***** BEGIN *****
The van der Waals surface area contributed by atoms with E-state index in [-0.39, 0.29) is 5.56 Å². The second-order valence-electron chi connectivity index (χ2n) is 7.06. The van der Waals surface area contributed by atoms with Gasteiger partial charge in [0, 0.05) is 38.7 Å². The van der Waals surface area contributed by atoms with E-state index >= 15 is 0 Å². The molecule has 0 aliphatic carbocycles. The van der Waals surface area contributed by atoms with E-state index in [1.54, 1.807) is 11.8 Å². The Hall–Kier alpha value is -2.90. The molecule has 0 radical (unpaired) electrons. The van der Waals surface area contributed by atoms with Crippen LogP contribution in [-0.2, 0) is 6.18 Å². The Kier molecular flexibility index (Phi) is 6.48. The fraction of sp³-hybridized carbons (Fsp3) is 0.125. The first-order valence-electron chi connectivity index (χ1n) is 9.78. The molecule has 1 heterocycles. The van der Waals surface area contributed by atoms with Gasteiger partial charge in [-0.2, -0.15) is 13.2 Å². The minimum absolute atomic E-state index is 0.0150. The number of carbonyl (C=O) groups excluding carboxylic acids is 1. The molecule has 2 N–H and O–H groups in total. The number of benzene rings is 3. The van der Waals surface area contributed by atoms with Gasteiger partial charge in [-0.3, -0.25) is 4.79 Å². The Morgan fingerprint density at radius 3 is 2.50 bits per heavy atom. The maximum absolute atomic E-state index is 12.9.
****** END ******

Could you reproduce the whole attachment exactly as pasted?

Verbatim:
The van der Waals surface area contributed by atoms with E-state index in [-0.39, 0.29) is 5.56 Å². The second-order valence-electron chi connectivity index (χ2n) is 7.06. The van der Waals surface area contributed by atoms with Gasteiger partial charge in [0, 0.05) is 38.7 Å². The van der Waals surface area contributed by atoms with E-state index >= 15 is 0 Å². The molecule has 0 aliphatic carbocycles. The van der Waals surface area contributed by atoms with E-state index in [1.54, 1.807) is 11.8 Å². The Hall–Kier alpha value is -2.90. The molecule has 0 radical (unpaired) electrons. The van der Waals surface area contributed by atoms with Crippen LogP contribution in [-0.2, 0) is 6.18 Å². The Kier molecular flexibility index (Phi) is 6.48. The fraction of sp³-hybridized carbons (Fsp3) is 0.125. The first-order valence-electron chi connectivity index (χ1n) is 9.78. The molecule has 1 heterocycles. The van der Waals surface area contributed by atoms with Gasteiger partial charge in [-0.2, -0.15) is 13.2 Å². The minimum absolute atomic E-state index is 0.0150. The number of carbonyl (C=O) groups excluding carboxylic acids is 1. The molecule has 2 N–H and O–H groups in total. The number of benzene rings is 3. The van der Waals surface area contributed by atoms with Gasteiger partial charge in [-0.3, -0.25) is 4.79 Å². The Morgan fingerprint density at radius 3 is 2.50 bits per heavy atom. The maximum absolute atomic E-state index is 12.9.